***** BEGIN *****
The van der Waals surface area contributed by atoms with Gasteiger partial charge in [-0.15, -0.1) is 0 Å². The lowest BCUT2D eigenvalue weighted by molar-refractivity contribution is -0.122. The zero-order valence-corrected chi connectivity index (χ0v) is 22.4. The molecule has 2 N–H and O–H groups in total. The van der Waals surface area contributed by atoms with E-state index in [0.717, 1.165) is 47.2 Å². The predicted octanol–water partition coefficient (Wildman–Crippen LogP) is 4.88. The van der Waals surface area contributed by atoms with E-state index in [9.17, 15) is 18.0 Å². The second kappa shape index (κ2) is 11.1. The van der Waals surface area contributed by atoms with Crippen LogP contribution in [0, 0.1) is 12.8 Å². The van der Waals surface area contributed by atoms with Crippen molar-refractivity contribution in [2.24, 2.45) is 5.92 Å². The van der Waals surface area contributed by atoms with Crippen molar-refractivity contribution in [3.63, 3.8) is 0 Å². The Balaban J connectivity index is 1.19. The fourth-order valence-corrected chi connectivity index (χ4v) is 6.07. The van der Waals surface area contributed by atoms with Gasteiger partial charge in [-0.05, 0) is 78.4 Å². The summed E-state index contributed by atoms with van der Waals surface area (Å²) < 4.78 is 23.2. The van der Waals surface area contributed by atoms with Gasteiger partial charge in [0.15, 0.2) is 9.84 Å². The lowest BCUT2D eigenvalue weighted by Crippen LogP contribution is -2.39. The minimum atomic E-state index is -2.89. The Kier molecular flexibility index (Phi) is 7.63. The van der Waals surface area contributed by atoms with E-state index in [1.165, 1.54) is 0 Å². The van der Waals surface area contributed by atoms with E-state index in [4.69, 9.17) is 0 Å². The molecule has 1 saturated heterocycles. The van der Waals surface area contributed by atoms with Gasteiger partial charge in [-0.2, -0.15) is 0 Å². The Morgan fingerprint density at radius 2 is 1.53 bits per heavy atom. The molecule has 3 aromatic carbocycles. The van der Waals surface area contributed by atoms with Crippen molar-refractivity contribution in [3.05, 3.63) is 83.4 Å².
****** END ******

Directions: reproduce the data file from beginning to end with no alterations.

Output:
The van der Waals surface area contributed by atoms with Gasteiger partial charge in [-0.15, -0.1) is 0 Å². The lowest BCUT2D eigenvalue weighted by molar-refractivity contribution is -0.122. The zero-order valence-corrected chi connectivity index (χ0v) is 22.4. The molecule has 2 N–H and O–H groups in total. The van der Waals surface area contributed by atoms with E-state index in [0.717, 1.165) is 47.2 Å². The predicted octanol–water partition coefficient (Wildman–Crippen LogP) is 4.88. The van der Waals surface area contributed by atoms with E-state index in [9.17, 15) is 18.0 Å². The second kappa shape index (κ2) is 11.1. The van der Waals surface area contributed by atoms with Crippen LogP contribution in [0, 0.1) is 12.8 Å². The van der Waals surface area contributed by atoms with Crippen molar-refractivity contribution in [2.24, 2.45) is 5.92 Å². The van der Waals surface area contributed by atoms with Crippen molar-refractivity contribution in [3.63, 3.8) is 0 Å². The Balaban J connectivity index is 1.19. The fourth-order valence-corrected chi connectivity index (χ4v) is 6.07. The van der Waals surface area contributed by atoms with Gasteiger partial charge in [-0.05, 0) is 78.4 Å². The summed E-state index contributed by atoms with van der Waals surface area (Å²) < 4.78 is 23.2. The van der Waals surface area contributed by atoms with Gasteiger partial charge in [0.15, 0.2) is 9.84 Å². The lowest BCUT2D eigenvalue weighted by Crippen LogP contribution is -2.39. The minimum atomic E-state index is -2.89. The Kier molecular flexibility index (Phi) is 7.63. The van der Waals surface area contributed by atoms with E-state index in [1.165, 1.54) is 0 Å². The van der Waals surface area contributed by atoms with E-state index in [4.69, 9.17) is 0 Å². The molecule has 1 saturated heterocycles. The van der Waals surface area contributed by atoms with Gasteiger partial charge in [-0.2, -0.15) is 0 Å². The Morgan fingerprint density at radius 2 is 1.53 bits per heavy atom. The molecule has 3 aromatic carbocycles. The van der Waals surface area contributed by atoms with Crippen molar-refractivity contribution in [3.05, 3.63) is 83.4 Å².